I think what they mean is that the axles within that weight range use the same mounting bracket. The axles are rated for what the maximum load that they are designed to carry. An example would be that a 4,000#, or a 5,000# or a 6,000# axle would have the same mounting bracket.
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Old 09-07-2012, 04:48 PM   #7
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Originally Posted by M2HB View Post
I think what they mean is that the axles within that weight range use the same mounting bracket. The axles are rated for what the maximum load that they are designed to carry. An example would be that a 4,000#, or a 5,000# or a 6,000# axle would have the same mounting bracket.
Not so.

The axle mounting bracket is the same, regardless of axle rating.

What is different, starting at 4000 pounds, is the size of the square tube, which becomes 3 inches.

The square tube from 3900 pounds and lower, is 2 5/8 inches.

Andy
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Old 09-07-2012, 08:48 PM   #8
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On the Flexiride axles, the mounts do change after a certain weight rating. The tube size also varies with the weight rating. The other thing that changes with weight is the amount that the axle can cantilever past the mount to the spindle. An example would be that the 5,200# axle can cantilever out further than the 7,000# axle. I would have to look it up, but I think that they have two different mount sizes that I know about. What exact weight rating is used for each mount, I would have to check. I know that the 5,200# mount is the same as the 7,000# but that is only because I have used them quite a bit. My last 3,500# axle I bought had a different mount than the larger axles, so I know that they are different. The tube size is also different for the mounts. Note: I am not familiar with AS axles, since I've never worked on them. The principle of how the axles work is the same, but mounting is different. All the torsion axles that I have used don't have shocks, but I like to try new things. I like the Flexiride axles because you can get them custom made with a lot less hassle than other manufacturers. When buying these custom made axles, the measurements that they are concerned with is the outside dimension of the frame (this sets the mount location), the hub face to face dimension , and the angle of the torsion arm. The nice part about the Flexiride axles is that the angle can be changed by just removing one large bolt, pulling the torsion arm off the splines and relocating it.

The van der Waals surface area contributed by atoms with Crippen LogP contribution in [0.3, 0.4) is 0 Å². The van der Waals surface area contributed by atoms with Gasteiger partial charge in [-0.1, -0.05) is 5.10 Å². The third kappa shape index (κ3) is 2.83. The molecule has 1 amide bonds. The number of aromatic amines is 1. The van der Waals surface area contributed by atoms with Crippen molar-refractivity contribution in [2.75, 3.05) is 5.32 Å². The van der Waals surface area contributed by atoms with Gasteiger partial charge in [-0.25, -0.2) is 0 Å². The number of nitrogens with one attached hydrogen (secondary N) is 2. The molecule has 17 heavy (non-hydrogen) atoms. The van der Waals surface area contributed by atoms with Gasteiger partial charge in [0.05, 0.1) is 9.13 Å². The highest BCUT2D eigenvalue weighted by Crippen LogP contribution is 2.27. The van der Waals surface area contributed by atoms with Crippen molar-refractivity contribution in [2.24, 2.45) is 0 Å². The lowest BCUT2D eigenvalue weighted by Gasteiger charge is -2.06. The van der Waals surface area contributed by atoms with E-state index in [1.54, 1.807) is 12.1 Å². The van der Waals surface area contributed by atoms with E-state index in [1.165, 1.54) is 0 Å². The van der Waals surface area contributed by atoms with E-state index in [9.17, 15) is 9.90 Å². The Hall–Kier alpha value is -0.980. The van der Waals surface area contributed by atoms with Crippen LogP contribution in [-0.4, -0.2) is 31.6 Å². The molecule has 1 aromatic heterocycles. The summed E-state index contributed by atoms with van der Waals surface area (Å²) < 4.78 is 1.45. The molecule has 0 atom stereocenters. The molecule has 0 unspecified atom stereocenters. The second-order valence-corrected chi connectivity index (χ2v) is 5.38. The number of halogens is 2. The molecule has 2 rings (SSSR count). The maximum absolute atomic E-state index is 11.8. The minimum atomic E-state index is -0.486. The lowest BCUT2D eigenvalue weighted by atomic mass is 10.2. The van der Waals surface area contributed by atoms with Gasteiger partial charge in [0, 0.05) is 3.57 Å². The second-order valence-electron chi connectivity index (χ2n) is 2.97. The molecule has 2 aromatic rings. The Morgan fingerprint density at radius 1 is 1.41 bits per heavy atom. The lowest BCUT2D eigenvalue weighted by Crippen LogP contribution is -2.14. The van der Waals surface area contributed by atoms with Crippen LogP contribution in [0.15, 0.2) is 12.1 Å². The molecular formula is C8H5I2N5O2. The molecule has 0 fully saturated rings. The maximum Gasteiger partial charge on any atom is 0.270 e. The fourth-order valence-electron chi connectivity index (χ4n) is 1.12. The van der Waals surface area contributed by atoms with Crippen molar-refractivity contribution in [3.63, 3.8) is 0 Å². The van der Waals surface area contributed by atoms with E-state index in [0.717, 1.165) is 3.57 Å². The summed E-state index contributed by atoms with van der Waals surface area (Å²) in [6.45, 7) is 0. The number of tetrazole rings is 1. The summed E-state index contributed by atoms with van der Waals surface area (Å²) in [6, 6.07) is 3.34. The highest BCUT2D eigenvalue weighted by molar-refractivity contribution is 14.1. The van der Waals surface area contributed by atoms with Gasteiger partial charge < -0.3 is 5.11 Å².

Keep in mind, from what I notice the AS frames use a vertical mount instead of the horizontal mount that is bolted or welded to the bottom of the frame. For those who are interested, there is another issue to welding the mounts on a torsion axle, to the frame. They only get welded in the same basic location as to where the bolt holes are. (not in the holes) They don't get welded across the entire mount. The reason for this is to allow for the axle to flex with the weight.